Resume Aesthetics What does your resume say about you? What message does it convey? In many ways the aesthetics of your resume are as important as your personal appearance at an onsite interview. A neat, clean, well-tailored resume sets the tone for a positive first impression.
It may not come as a shock that we’ve seen a few resumes. A recent trend I’ve noticed is the increased use of imagery. Graphics, photos, charts, blinding color, and infographics have made their way onto many creative professional resumes. I get it. You’re attempting to showcase your creative talents in the hopes that someone will see your stunningly beautiful resume and offer you a job. But, that’s what your portfolio is for; use it. Even the most cleverly executed infographic won’t properly convey your personality or creative genius. It just looks messy. Even worse, it’s difficult for Hiring Managers, HR and recruiters to read. I don’t want to have to hunt for your most recent employer or job title. A resume should not resemble a treasure map. Most programs don’t parse graphic heavy documents. Meaning, your resume will not be properly filed and likely not found when searching for a candidate with your skill set.
A few style tips for keeping your resume well groomed.
Strategically centered at the top of your resume is both convenient and aesthetically pleasing. Keywords also parse nicely.
Breaks up bulky text. Refer to Essay Style as the messy alternative.
Percentages or numbers are a great way to prove your claim. For example, increased sales by 17% as a result of bestselling design.
The person reviewing your resume is likely going to cross reference you on LinkedIn anyway, why not save them some time and include a link to your profile.
Have some work you would like to showcase? Sample sketches, designs, projects, writing samples? Include a link at the top of your resume.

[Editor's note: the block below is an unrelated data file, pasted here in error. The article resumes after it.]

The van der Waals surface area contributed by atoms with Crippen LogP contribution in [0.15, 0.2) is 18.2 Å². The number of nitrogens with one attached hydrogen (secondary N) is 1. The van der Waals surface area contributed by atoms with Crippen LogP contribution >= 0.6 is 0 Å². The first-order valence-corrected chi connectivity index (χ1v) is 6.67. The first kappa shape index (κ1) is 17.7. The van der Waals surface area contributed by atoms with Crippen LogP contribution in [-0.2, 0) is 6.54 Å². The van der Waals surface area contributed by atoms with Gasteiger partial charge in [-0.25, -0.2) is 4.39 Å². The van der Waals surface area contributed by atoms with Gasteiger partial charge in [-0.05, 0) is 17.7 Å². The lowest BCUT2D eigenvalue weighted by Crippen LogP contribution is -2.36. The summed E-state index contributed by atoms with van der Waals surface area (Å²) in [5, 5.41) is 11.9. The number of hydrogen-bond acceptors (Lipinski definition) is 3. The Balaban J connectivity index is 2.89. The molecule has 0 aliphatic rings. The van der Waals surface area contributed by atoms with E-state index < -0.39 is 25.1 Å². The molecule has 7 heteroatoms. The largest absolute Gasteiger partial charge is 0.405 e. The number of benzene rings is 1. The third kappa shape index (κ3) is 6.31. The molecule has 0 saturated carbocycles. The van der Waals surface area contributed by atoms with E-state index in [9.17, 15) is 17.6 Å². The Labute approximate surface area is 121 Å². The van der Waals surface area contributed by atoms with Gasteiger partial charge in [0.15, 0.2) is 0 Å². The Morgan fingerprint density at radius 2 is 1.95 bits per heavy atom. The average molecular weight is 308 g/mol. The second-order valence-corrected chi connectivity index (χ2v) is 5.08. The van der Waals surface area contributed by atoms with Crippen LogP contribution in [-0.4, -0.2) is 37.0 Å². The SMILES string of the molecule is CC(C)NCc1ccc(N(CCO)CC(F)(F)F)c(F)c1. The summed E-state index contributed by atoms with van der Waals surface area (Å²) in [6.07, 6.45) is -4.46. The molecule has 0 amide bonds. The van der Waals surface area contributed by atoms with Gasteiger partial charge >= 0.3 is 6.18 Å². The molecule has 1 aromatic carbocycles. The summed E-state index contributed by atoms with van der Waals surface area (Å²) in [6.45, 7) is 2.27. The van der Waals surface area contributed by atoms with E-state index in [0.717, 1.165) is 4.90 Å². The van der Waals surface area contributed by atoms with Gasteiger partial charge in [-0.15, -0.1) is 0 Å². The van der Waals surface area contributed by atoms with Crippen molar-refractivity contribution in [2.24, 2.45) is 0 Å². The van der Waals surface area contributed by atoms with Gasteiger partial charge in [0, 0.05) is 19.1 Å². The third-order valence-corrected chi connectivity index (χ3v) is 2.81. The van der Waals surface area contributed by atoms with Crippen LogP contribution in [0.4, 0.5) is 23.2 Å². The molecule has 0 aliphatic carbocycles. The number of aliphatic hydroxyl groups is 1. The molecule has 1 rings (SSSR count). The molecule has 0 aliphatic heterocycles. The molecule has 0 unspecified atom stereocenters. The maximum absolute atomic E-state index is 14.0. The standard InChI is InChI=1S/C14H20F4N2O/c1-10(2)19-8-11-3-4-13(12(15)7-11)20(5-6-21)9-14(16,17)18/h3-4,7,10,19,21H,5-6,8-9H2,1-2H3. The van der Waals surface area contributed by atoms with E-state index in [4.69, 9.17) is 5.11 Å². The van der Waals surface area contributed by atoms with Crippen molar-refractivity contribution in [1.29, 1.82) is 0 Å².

Including an objective became passé when Saved By the Bell started airing reruns. It’s over.
Resumes are not minor cogitations. Clear, concise statements read well and without the text feeling overwhelming. Break up your points with the bullet style of your choice.
We don’t recommend including an additional page of references. When the time comes, you can simply provide your potential employer with one if it’s requested. References available upon request can go away altogether. It’s stating the obvious. As opposed to not being available?
Debatable as to whether or not this was ever acceptable. Graphics, lots of color, photos, charts, etc. have no place on your resume. Communicate your experience the old fashioned way, through writing. Refer to Links.
The controversy continues as to whether or not a cover letter is still necessary. My perspective on the cover letter is that if your resume is well written a cover letter is redundant and frankly, an extra document to read. Not time well spent. Most cover letters say the same thing. If they’re clever enough to have some substance they won’t sway my opinion of a candidate’s qualifications or fit for a specific position. One thing is for certain; if you opt for a cover letter it should be a separate document. Not combined with your resume.